Many gastropods (snails and sea snails, of which the conch is the latter) produce pearls, and those of the Queen Conch, Strombus gigas, have been collectors’ items since Victorian times. Conch pearls come in a range of hues, including white, brown and orange and many intermediate shades, but pink is the colour most associated with the conch pearl. Conch pearls are sometimes referred to simply as ‘pink pearls’. In some gemmological texts, non-nacreous gastropod pearls used to be referred to as ‘calcareous concretions’ because they were ‘porcellaneous’ (i.e. shiny and ceramic-like) in appearance rather than ‘nacreous’ (i.e. with a pearly lustre sometimes known as ‘orient’). However, Kenneth Scarrat, the director of GIA in Bangkok recently argued that conch calcareous concretions should be called ‘pearls’. Although non-nacreous, the surface of fine Conch pearls has a unique and attractive appearance of its own. The microstructure of conch pearls comprises partly-aligned bundles of microcrystalline fibres which create a shimmering, slightly iridescent effect known as ‘flame structure’. The effect is a form of chatoyancy, caused by the interaction of light rays with the microcrystals in the pearl’s surface, and it somewhat resembles Moiré silk.
*Conch shells are sometimes used as decoration, as decorative planters, and in cameo making.
*In classic Mayan art, conchs are shown being utilized in many ways including as paint and ink holders for elite scribes, as bugles or trumpets, and as hand weapons (held by combatants by inserting their hands in the aperture).
*Some American Aboriginals used cylindrical conch columella beads as part of breastplates and other personal adornment. See Hair Pipes.
*In some Caribbean and African American cemeteries, conch shells are placed on graves. (The Last Miles of the Way: African
*Homegoing Traditions, 1890-Present, edited by Elaine Nichols).
*In some Caribbean countries, cleaned Queen Conch (Strombus gigas) shells, or polished fragments, are sold, mainly to tourists, as souvenirs or in jewelry. Without a permit, however, export is a breach of CITES regulations, and may lead to arrest . This is most likely to occur on return to the tourist’s home country while clearing customs. In the UK conch shells are the ninth most seized import.
*Conch shells are occasionally used as a building material, either in place of bricks, or as bulk for landfill.
*In Grenada fishermen use Conch shells to announce to the community that fish is available for sale. It is also used at Carnival times in the popular Jouvert Jump where Diab Diab (Jab Jab) mas blow conch shells as part of the festivities.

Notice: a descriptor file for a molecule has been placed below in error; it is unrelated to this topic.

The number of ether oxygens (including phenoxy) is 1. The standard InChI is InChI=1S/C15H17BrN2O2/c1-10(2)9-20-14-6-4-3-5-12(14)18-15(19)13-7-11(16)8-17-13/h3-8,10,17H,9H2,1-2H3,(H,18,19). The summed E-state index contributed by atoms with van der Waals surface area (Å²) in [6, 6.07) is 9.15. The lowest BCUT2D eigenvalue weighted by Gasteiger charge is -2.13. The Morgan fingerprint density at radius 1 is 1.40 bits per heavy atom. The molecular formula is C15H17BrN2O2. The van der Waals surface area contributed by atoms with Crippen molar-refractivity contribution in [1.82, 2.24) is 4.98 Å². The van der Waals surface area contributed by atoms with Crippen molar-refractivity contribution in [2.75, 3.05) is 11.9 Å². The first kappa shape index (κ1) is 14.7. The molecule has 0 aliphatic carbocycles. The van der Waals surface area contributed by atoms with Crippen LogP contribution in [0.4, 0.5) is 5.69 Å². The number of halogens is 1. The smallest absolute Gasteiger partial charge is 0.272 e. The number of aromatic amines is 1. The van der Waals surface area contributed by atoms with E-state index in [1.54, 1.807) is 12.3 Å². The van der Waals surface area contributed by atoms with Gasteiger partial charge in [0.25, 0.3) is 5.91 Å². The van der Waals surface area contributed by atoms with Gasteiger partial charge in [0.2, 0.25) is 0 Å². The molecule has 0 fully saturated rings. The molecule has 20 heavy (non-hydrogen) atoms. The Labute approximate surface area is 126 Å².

The Hindu tradition
A Shankha shell (the shell of a Turbinella pyrum, a species in the gastropod family Turbinellidae) is often referred to in the West as a conch shell, or a chank shell. This shell is used as an important ritual object in Hinduism. The shell is used as a ceremonial trumpet, as part of religious practices, for example puja. The chank trumpet is sounded during worship at specific points, accompanied by ceremonial bells and singing.
A Hindu priest blowing a Sankh during a puja.In the story of Dhruva the divine conch plays a special part. The warriors of ancient India blew conch shells to announce battle, as is described in the beginning of the war of Kurukshetra, in the Mahabharata, the famous Hindu epic.
The god of Preservation, Vishnu, is said to hold a special conch, Panchajanya, that represents life, as it has come out of life-giving waters.
As it is an auspicious instrument,it is often played in a Lakshmi puja in temple or at home.
In Bengal, Hindu house wives blow Shankha three times every evening and also in all auspicious functions in the house . They wear bangles made from shankha(conch shell) after marriage.
The Buddhist tradition
Buddhism has also incorporated the conch shell, as one of the Eight Auspicious Symbols.
The Moche people of ancient Peru worshiped the sea and often depicted conch shells in their art.
In literature and in the oral tradition
William Golding’s Lord of the Flies features frequent references to “the Conch”. In the book the conch is used as a trumpet to call everyone together and held by whoever is speaking at meetings, symbolically representing democracy and order. When a boulder released by Roger, Jack’s lieutenant, smashes the conch, it is a sign that civilized order has fully collapsed since Jack’s eventual increasing influence. At the same time, Piggy dies.
The famous Old English riddle Ic wæs be Sonde describes a conch: “I was by sound, near seawall, at ocean-stream; I dwelt alone in my first resting place. … Little did I know that I, ere or since, ever should speak mouthless over mead-benches.”
In popular folklore, it is believed that if one holds an open conch shell (or any other large marine snail shell) to the ear, the ocean can be heard. This phenomenon is caused by the resonant cavity of the shell producing a form of pink noise from the surrounding background ambiance. In reality, the person is hearing their blood flow in the capillaries of their ears; the sound enters the shell and reverberates through the chambers before coming back. This sound can also be heard (though rather poorly) by covering one’s ear with one’s hand. The rushing sound is the flow of blood
Medicinal Uses:Bhasam [ashes of conch shell]: is used for the treatment of : loss of appetite, indigestion, peptic ulcers, dueodenal ulcers, hyperacidity, bronchitis, hepatospleenomegaly, Gulma, asthma, cough, respiratory disorders.
Disclaimer : The information presented herein is intended for educational purposes only. Individual results may vary, and before using any supplement, it is always advisable to consult with your own health care provider.